A Massachusetts man who admitted to assaulting a police officer during the Jan. 6 attack on the U.S. Capitol has been sentenced to more than a year behind bars.
Troy Sargent, 38, was part of a crowd of rioters facing off against police on Capitol grounds on Jan. 6, when Donald Trump supporters overwhelmed law enforcement and stormed the building as Congress was certifying Joe Biden’s win in the 2020 presidential election. The breach forced Congress to halt the proceeding as lawmakers and staff either evacuated or sheltered in place for hours.
According to the Justice Department, Sargent stepped forward from that crowd at around 2:30 p.m. that day, some 15 minutes after the initial breach into the building had already occurred.
“[H]e stepped forward from the crowd and swung his open hand towards a U.S. Capitol Police Officer, making contact with the officer,” the DOJ said in a press release Monday. “Immediately afterward, another officer instructed Sargent and others, ‘Do not start attacking people.'”
Thirty seconds later, the DOJ said, Sargent “again advanced toward the front of the crowd and swung his open hand towards the same officer; this time, he made contact with someone else in the crowd.”
The DOJ said that Sargent had intended to make contact with the same officer he had originally assaulted.
“In a social media message later, he wrote to another person, ‘I got two hits in on the same rookie cop …'” the DOJ press release said.
On Monday, Senior U.S. District Judge Thomas Hogan sentenced Sargent to 14 months behind bars, followed by two years of supervised release.
Sargent pleaded guilty — without a plea agreement — in June to the six-count indictment. He was charged with assaulting, resisting, or impeding officers, civil disorder, and four trespassing and disorderly conduct misdemeanors. He faced a statutory maximum sentence of eight years on the assault charge, up to five years on the civil disorder charge, and 42 months combined on the misdemeanor charges.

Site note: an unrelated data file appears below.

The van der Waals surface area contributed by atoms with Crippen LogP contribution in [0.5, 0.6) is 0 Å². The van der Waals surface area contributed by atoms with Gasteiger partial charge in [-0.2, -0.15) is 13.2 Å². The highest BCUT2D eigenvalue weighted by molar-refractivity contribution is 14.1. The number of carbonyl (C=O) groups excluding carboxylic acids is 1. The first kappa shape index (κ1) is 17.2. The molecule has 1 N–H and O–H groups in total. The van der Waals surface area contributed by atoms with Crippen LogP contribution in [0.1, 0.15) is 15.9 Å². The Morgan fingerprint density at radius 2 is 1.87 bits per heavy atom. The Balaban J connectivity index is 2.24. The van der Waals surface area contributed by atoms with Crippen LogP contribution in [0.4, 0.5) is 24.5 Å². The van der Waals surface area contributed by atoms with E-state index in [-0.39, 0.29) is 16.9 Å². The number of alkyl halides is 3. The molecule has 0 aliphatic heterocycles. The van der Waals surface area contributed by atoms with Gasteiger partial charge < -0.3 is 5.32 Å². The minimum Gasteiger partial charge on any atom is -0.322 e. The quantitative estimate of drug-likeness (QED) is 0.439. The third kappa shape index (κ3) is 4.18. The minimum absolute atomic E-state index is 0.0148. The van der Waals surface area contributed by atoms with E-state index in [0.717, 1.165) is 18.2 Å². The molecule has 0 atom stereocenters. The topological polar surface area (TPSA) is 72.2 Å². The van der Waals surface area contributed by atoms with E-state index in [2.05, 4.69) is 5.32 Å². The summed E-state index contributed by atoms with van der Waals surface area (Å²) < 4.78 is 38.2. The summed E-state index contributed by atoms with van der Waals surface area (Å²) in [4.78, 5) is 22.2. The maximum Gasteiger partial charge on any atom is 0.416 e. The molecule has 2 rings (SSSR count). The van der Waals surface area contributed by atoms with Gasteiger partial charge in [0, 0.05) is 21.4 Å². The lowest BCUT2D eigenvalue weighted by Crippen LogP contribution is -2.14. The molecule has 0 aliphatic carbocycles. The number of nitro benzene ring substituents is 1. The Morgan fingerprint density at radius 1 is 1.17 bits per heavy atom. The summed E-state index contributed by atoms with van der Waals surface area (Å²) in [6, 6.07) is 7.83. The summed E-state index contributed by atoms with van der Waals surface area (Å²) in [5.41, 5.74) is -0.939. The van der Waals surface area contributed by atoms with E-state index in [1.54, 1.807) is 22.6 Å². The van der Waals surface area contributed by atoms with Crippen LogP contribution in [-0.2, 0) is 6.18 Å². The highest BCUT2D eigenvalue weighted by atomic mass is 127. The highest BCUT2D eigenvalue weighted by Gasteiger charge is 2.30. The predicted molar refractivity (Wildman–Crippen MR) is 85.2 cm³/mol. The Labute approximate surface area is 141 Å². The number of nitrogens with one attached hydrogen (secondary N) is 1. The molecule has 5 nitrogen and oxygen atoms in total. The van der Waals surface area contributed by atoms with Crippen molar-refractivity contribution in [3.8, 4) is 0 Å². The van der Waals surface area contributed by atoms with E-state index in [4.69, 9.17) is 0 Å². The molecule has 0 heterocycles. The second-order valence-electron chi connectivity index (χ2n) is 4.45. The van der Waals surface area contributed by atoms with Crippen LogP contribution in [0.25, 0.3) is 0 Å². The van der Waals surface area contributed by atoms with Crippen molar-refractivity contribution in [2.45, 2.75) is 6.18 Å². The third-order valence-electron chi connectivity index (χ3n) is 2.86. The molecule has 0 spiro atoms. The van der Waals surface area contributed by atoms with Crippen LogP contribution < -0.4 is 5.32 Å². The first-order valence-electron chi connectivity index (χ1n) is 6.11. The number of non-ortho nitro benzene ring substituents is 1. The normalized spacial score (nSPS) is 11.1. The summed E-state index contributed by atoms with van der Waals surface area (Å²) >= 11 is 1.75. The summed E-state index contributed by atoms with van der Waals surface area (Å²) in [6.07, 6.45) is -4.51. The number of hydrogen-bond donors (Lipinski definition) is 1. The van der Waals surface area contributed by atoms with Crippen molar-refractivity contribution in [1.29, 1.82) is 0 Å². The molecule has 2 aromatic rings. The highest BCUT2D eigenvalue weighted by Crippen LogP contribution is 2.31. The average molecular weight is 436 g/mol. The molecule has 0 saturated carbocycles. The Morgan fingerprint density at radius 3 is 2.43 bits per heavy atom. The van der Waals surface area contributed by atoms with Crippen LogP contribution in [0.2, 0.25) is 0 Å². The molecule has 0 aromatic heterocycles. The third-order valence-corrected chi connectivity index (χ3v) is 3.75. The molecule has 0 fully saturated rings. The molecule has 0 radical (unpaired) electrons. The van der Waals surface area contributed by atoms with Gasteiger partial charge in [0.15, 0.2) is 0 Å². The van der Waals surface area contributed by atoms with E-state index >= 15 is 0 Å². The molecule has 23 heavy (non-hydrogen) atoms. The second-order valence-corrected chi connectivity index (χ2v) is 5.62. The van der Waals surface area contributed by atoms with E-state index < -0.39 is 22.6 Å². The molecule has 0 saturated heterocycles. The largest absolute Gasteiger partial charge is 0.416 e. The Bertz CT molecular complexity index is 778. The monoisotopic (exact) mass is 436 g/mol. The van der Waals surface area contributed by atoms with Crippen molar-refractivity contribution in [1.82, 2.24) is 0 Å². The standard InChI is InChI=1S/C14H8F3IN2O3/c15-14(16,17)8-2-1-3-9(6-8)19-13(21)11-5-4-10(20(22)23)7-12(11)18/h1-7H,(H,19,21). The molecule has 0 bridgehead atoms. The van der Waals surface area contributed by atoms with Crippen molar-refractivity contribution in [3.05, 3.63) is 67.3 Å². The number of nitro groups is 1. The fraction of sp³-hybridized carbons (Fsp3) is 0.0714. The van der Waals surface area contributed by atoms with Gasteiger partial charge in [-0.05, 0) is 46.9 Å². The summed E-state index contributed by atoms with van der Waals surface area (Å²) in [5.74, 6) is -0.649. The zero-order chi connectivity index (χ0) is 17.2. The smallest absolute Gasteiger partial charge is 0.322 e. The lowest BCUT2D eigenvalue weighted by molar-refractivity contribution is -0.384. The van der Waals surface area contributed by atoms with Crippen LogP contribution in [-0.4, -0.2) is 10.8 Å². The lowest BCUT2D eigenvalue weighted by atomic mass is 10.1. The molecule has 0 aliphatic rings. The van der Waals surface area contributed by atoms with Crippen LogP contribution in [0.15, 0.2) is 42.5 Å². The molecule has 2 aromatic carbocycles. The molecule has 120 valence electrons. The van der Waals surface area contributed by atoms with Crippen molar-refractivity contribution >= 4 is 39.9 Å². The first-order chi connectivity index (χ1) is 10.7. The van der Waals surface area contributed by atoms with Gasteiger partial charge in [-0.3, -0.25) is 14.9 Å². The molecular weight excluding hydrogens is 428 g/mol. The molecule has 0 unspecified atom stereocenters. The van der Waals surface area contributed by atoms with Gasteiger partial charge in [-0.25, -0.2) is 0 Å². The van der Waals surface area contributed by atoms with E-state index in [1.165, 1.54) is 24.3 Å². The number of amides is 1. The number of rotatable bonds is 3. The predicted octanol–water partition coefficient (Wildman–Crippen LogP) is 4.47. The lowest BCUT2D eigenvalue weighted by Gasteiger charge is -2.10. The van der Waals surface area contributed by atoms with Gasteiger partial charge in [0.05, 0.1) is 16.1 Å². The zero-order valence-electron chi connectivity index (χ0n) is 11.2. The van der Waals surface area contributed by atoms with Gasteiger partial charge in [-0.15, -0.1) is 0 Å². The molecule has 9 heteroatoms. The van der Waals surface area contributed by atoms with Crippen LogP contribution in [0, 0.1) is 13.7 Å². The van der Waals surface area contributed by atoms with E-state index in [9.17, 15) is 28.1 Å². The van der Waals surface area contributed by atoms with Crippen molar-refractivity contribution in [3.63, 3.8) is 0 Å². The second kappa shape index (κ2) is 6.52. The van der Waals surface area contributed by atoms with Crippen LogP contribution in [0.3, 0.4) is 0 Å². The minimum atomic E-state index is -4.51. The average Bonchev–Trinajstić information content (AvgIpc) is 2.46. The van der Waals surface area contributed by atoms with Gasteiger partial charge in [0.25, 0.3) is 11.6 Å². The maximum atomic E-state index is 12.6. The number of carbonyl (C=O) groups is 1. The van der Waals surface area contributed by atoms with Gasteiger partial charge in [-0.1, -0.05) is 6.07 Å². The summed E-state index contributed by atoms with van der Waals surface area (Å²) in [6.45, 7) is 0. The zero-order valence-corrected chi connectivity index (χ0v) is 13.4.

Prosecutors had requested a sentence of 27 months behind bars, followed by three years of supervised release, and $2,000 in restitution. Sargent had argued for a sentence of six months, emphasizing in his sentencing memorandum that he had accepted responsibility for his actions and expressed remorse for his role in the riot.
Hogan, a Ronald Reagan appointee, ultimately sentenced Sargent to significantly less than what prosecutors requested. He ordered Sargent to pay $500 in restitution toward the estimated $2.7 million in damage to the Capitol, also less than what prosecutors had wanted.
Sargent’s sentencing had been delayed twice due to scheduling conflicts. Although he had been out on pretrial release, Hogan ordered him back into custody in October, citing violations of his release conditions.
“By clear and convincing evidence, that the Defendant violated the conditions of his release by using a narcotic drug or other controlled substance as defined [by statute], testing positive for illicit substances on numerous occasions,” Hogan wrote in an Oct. 12 order. “Defendant is unlikely to abide by any condition or combination of conditions of release.”
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